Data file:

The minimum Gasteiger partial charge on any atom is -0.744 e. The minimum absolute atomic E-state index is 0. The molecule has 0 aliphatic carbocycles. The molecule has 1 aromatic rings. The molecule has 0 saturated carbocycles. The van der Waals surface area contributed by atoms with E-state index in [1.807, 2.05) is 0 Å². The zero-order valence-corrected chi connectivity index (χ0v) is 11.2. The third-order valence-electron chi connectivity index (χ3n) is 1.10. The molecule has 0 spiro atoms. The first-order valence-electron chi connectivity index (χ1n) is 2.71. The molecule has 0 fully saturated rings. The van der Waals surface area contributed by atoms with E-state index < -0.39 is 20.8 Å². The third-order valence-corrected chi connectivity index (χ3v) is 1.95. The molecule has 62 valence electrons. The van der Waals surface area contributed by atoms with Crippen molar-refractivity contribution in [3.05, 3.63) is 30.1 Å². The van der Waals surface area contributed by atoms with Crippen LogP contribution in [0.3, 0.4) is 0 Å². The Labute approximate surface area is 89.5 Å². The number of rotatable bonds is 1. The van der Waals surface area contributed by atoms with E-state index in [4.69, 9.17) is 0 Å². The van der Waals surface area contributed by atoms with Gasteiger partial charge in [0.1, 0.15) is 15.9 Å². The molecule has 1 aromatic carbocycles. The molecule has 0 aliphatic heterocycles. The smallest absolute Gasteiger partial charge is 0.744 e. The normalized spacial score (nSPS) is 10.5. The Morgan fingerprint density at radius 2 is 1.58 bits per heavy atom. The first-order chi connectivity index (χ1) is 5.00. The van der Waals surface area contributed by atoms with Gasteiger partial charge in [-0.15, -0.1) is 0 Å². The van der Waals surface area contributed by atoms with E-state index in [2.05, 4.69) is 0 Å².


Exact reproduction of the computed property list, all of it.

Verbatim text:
The minimum Gasteiger partial charge on any atom is -0.744 e. The minimum absolute atomic E-state index is 0. The molecule has 0 aliphatic carbocycles. The molecule has 1 aromatic rings. The molecule has 0 saturated carbocycles. The van der Waals surface area contributed by atoms with E-state index in [1.807, 2.05) is 0 Å². The zero-order valence-corrected chi connectivity index (χ0v) is 11.2. The third-order valence-electron chi connectivity index (χ3n) is 1.10. The molecule has 0 spiro atoms. The first-order valence-electron chi connectivity index (χ1n) is 2.71. The molecule has 0 fully saturated rings. The van der Waals surface area contributed by atoms with E-state index < -0.39 is 20.8 Å². The third-order valence-corrected chi connectivity index (χ3v) is 1.95. The molecule has 62 valence electrons. The van der Waals surface area contributed by atoms with Crippen molar-refractivity contribution in [3.05, 3.63) is 30.1 Å². The van der Waals surface area contributed by atoms with Crippen LogP contribution in [0.3, 0.4) is 0 Å². The Labute approximate surface area is 89.5 Å². The number of rotatable bonds is 1. The van der Waals surface area contributed by atoms with E-state index in [4.69, 9.17) is 0 Å². The van der Waals surface area contributed by atoms with Gasteiger partial charge in [0.1, 0.15) is 15.9 Å². The molecule has 1 aromatic carbocycles. The molecule has 0 aliphatic heterocycles. The smallest absolute Gasteiger partial charge is 0.744 e. The normalized spacial score (nSPS) is 10.5. The Morgan fingerprint density at radius 2 is 1.58 bits per heavy atom. The first-order chi connectivity index (χ1) is 5.00. The van der Waals surface area contributed by atoms with Gasteiger partial charge in [-0.15, -0.1) is 0 Å². The van der Waals surface area contributed by atoms with E-state index in [2.05, 4.69) is 0 Å².